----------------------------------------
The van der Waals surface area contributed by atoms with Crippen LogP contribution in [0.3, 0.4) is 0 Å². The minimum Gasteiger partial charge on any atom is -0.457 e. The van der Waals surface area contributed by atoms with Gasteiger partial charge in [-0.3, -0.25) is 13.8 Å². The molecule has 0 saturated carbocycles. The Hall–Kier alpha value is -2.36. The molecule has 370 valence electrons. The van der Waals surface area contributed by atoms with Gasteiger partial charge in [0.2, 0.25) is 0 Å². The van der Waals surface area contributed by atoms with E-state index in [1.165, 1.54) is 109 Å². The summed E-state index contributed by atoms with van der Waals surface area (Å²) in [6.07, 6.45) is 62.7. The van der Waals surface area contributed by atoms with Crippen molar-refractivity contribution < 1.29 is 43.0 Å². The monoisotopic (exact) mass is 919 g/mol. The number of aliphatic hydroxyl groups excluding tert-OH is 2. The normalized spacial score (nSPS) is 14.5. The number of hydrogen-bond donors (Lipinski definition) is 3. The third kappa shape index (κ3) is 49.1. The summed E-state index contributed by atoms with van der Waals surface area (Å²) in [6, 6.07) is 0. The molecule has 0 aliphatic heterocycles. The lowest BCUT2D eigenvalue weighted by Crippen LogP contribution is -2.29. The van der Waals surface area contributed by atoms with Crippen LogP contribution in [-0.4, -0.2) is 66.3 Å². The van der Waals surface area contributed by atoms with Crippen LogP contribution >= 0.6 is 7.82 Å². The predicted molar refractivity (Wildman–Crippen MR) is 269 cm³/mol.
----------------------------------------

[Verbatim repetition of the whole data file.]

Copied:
The van der Waals surface area contributed by atoms with Crippen LogP contribution in [0.3, 0.4) is 0 Å². The minimum Gasteiger partial charge on any atom is -0.457 e. The van der Waals surface area contributed by atoms with Gasteiger partial charge in [-0.3, -0.25) is 13.8 Å². The molecule has 0 saturated carbocycles. The Hall–Kier alpha value is -2.36. The molecule has 370 valence electrons. The van der Waals surface area contributed by atoms with Gasteiger partial charge in [0.2, 0.25) is 0 Å². The van der Waals surface area contributed by atoms with E-state index in [1.165, 1.54) is 109 Å². The summed E-state index contributed by atoms with van der Waals surface area (Å²) in [6.07, 6.45) is 62.7. The van der Waals surface area contributed by atoms with Crippen molar-refractivity contribution < 1.29 is 43.0 Å². The monoisotopic (exact) mass is 919 g/mol. The number of aliphatic hydroxyl groups excluding tert-OH is 2. The normalized spacial score (nSPS) is 14.5. The number of hydrogen-bond donors (Lipinski definition) is 3. The third kappa shape index (κ3) is 49.1. The summed E-state index contributed by atoms with van der Waals surface area (Å²) in [6, 6.07) is 0. The molecule has 0 aliphatic heterocycles. The lowest BCUT2D eigenvalue weighted by Crippen LogP contribution is -2.29. The van der Waals surface area contributed by atoms with Crippen LogP contribution in [-0.4, -0.2) is 66.3 Å². The van der Waals surface area contributed by atoms with Crippen LogP contribution >= 0.6 is 7.82 Å². The predicted molar refractivity (Wildman–Crippen MR) is 269 cm³/mol.